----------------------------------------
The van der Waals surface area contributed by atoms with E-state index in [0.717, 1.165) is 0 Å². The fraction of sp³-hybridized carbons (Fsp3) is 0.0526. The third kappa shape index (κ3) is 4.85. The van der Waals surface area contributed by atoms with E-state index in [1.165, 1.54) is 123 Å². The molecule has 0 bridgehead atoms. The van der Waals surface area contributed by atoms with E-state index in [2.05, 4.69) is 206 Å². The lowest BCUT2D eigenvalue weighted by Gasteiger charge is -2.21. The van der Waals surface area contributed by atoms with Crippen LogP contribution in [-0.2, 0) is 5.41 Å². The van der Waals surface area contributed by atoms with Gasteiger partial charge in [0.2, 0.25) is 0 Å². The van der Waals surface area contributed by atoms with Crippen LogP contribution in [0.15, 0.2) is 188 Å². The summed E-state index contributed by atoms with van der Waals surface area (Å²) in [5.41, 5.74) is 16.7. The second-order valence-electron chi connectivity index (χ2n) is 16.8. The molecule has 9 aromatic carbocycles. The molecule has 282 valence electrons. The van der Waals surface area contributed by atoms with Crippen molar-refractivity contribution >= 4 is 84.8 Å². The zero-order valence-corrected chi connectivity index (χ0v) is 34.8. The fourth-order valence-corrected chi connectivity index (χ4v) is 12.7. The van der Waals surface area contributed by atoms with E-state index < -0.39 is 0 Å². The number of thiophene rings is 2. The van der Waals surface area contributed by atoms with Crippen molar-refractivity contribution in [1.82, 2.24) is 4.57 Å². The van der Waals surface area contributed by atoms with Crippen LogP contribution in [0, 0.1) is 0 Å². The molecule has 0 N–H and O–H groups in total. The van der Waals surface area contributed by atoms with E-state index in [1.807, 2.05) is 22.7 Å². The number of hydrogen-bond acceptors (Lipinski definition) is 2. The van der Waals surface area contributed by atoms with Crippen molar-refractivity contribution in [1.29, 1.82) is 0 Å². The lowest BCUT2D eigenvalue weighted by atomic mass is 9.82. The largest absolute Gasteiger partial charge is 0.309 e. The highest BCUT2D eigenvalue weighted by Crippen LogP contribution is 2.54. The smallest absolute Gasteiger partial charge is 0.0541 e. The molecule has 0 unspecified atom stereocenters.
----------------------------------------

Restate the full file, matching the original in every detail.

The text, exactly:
The van der Waals surface area contributed by atoms with E-state index in [0.717, 1.165) is 0 Å². The fraction of sp³-hybridized carbons (Fsp3) is 0.0526. The third kappa shape index (κ3) is 4.85. The van der Waals surface area contributed by atoms with E-state index in [1.165, 1.54) is 123 Å². The molecule has 0 bridgehead atoms. The van der Waals surface area contributed by atoms with E-state index in [2.05, 4.69) is 206 Å². The lowest BCUT2D eigenvalue weighted by Gasteiger charge is -2.21. The van der Waals surface area contributed by atoms with Crippen LogP contribution in [-0.2, 0) is 5.41 Å². The van der Waals surface area contributed by atoms with Gasteiger partial charge in [0.2, 0.25) is 0 Å². The van der Waals surface area contributed by atoms with Crippen LogP contribution in [0.15, 0.2) is 188 Å². The summed E-state index contributed by atoms with van der Waals surface area (Å²) in [5.41, 5.74) is 16.7. The second-order valence-electron chi connectivity index (χ2n) is 16.8. The molecule has 9 aromatic carbocycles. The molecule has 282 valence electrons. The van der Waals surface area contributed by atoms with Crippen molar-refractivity contribution >= 4 is 84.8 Å². The zero-order valence-corrected chi connectivity index (χ0v) is 34.8. The fourth-order valence-corrected chi connectivity index (χ4v) is 12.7. The van der Waals surface area contributed by atoms with E-state index < -0.39 is 0 Å². The number of thiophene rings is 2. The van der Waals surface area contributed by atoms with Crippen molar-refractivity contribution in [1.82, 2.24) is 4.57 Å². The van der Waals surface area contributed by atoms with Crippen LogP contribution in [0, 0.1) is 0 Å². The molecule has 0 N–H and O–H groups in total. The van der Waals surface area contributed by atoms with E-state index in [1.807, 2.05) is 22.7 Å². The number of hydrogen-bond acceptors (Lipinski definition) is 2. The van der Waals surface area contributed by atoms with Crippen molar-refractivity contribution in [1.29, 1.82) is 0 Å². The lowest BCUT2D eigenvalue weighted by atomic mass is 9.82. The largest absolute Gasteiger partial charge is 0.309 e. The highest BCUT2D eigenvalue weighted by Crippen LogP contribution is 2.54. The smallest absolute Gasteiger partial charge is 0.0541 e. The molecule has 0 unspecified atom stereocenters.